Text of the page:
(Bloomberg) -- A law that would have cemented the right to work from home in the Netherlands was torpedoed in the Dutch senate by farmer and pro-business parties.

The upper house of the Dutch parliament, led by the pro-farmer BBB and the liberal VVD, voted on Tuesday against a motion to establish the legal right to remote working.

The bill, approved by the lower house last year, would have required companies to consider employee requests to work remotely as long as their professions allow it, while insisting that the worker’s request be “reasonable and fair.”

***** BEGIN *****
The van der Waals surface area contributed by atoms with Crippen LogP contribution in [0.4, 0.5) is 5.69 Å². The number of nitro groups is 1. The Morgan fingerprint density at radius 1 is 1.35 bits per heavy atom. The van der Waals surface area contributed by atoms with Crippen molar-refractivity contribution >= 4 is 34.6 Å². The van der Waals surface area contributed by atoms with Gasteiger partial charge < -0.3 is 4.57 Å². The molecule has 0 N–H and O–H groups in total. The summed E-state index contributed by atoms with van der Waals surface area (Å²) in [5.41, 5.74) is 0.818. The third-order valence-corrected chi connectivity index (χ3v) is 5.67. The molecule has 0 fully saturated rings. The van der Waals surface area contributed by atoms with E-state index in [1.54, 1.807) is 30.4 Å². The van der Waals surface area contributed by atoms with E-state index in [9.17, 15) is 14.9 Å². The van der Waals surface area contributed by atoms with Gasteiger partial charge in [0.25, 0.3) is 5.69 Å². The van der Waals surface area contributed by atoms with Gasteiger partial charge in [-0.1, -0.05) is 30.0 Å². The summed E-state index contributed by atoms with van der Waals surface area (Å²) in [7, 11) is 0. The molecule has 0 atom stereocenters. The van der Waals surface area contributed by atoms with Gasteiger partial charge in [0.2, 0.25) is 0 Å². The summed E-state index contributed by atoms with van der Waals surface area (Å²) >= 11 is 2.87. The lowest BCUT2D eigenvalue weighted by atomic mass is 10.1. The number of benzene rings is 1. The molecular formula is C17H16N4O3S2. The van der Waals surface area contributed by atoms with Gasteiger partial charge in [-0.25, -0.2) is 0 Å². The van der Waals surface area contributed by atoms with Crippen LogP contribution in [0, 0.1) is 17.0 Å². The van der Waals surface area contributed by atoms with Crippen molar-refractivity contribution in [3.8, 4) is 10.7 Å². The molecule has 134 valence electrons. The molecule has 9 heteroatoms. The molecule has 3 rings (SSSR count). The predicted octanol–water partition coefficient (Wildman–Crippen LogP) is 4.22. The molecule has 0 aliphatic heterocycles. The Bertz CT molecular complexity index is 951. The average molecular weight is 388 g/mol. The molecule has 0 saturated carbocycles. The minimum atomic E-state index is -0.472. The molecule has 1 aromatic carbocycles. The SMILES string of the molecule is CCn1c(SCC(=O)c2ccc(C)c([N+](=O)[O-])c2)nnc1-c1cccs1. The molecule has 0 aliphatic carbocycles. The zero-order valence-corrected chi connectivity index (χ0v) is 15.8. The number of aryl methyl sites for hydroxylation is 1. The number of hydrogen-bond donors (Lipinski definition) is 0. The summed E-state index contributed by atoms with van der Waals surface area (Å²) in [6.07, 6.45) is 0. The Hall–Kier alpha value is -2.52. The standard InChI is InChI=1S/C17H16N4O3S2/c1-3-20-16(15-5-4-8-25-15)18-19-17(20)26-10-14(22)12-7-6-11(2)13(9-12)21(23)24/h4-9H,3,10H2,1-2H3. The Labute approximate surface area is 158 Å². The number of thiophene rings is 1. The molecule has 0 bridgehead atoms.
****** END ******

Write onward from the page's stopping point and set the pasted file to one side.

Two left-wing parties proposed the bill last year after the pandemic fueled a shift in attitudes about work, with many people seeking to maintain some of the flexibility they gained. 

After millions of office-goers were sent home en masse during the pandemic, companies, employees and governments are still figuring out how to adapt to lasting changes in corporate life. Stark differences have emerged across continents and cultures, with Asian and European workers largely returning to offices at a faster pace than their counterparts in the Americas. 

The Netherlands ranks fifth globally in the number of remote jobs available, according to recent data.

“The law is a bad solution for a non-existing problem,” said VVD senator Cees van de Sanden just before the vote, warning that it would lead to more bureaucracy.

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